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- The top. At this point, people are looking for answers and trying to solve some problems. At this stage, there is no guarantee that they will buy from you. But those who will find your content helpful may proceed to the next stage of the funnel. Keep in mind that your content should be focused on your prospect's pain points — not your brand, product, or service;
- the middle. Once your prospects begin to realize that they have a particular pain point, they start researching in order to find out if your solution is a good fit for them. When creating content for this stage, supply people with material that helps them evaluate you and your products. Use demo videos, product descriptions, data sheets, and case studies;
- and the bottom. At the end of the journey, you may already get brand-specific with your content. Use tips for using your product more effectively and efficiently, customer reviews, and testimonials.
At every stage, do not write your content to convince people they should buy your products, write to give them value! And even after you accomplished your goal — prospects turned into buyers, support your users and keep them interested. Someday they may recommend you to their friends and business partners. Create easy-to-understand help documentation, special offers, useful how-tos, etc.
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Nowadays, Google search is one of the default solutions to solving any problems. Anyway, in addition to online research, customers might still need advice from a trusted expert. The most effective way to build trust with a prospect is to start doing what Google search still can't do: position yourself as an expert in the buyer’s business and provide the personalized advice that encourages a purchasing decision. With the proper research you’ve done beforehand, it would be so much easier for you to show your credibility and expertise. Also, remember to ask broader questions about your prospect's pain points and listen to him intently. Your goal is to allow the customer to become relaxed enough to tell you what he is concerned about.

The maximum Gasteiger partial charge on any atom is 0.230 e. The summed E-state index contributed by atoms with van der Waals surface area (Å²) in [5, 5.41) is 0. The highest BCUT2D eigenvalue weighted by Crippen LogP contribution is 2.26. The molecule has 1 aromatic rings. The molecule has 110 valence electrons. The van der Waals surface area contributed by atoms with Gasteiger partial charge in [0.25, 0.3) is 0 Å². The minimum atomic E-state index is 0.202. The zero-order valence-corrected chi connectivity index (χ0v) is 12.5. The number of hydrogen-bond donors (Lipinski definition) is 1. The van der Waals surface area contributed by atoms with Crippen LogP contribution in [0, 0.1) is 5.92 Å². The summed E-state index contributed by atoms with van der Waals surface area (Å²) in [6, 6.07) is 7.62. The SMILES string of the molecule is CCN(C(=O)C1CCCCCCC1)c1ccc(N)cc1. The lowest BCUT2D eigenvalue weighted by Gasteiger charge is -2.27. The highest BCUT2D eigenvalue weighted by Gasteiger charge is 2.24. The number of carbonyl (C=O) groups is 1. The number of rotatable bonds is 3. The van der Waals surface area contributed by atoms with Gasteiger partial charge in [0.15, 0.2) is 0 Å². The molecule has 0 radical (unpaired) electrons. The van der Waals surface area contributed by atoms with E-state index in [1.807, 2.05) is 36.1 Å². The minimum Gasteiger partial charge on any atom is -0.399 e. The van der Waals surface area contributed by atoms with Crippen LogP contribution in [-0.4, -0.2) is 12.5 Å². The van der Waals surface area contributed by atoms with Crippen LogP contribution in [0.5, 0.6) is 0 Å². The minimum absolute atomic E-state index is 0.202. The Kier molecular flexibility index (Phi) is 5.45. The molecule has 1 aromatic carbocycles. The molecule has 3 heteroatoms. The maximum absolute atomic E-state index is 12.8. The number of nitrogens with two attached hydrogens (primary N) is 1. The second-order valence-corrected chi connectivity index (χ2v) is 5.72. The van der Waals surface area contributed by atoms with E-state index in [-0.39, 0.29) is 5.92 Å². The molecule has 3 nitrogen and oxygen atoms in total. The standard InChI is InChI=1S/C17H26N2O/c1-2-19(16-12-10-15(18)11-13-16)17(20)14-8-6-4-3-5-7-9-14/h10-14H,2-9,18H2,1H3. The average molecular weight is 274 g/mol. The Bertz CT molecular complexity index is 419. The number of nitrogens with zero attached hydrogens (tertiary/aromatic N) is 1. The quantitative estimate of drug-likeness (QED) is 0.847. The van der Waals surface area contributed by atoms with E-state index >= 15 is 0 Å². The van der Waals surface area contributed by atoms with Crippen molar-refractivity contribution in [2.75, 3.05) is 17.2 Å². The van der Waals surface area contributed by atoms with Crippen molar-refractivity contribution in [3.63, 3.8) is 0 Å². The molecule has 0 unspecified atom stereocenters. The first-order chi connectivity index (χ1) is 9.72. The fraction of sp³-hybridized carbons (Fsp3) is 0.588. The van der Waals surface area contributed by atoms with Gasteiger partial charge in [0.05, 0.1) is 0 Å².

Focus on clients’ problems, not selling
As mentioned earlier, understanding your prospects' problems is crucial for effective consultative selling. Note that the emphasis is on what the buyer wants and needs, not what you want and need from him.
Consultative selling skills
Selling is a process of communication. To use this communication efficiently and strengthen your consultative selling approach, every consultative salesperson should develop and practice certain skills.
Become an industry expert
To be a good consultative seller, you do need to become an expert in the buyer’s business. To achieve this, read newspapers, industry journals, trade publications, and other sources of business information at least 30 minutes a day, collect and analyze testimonials from previous customers, learn from your competitors, research all of your prospects on the web.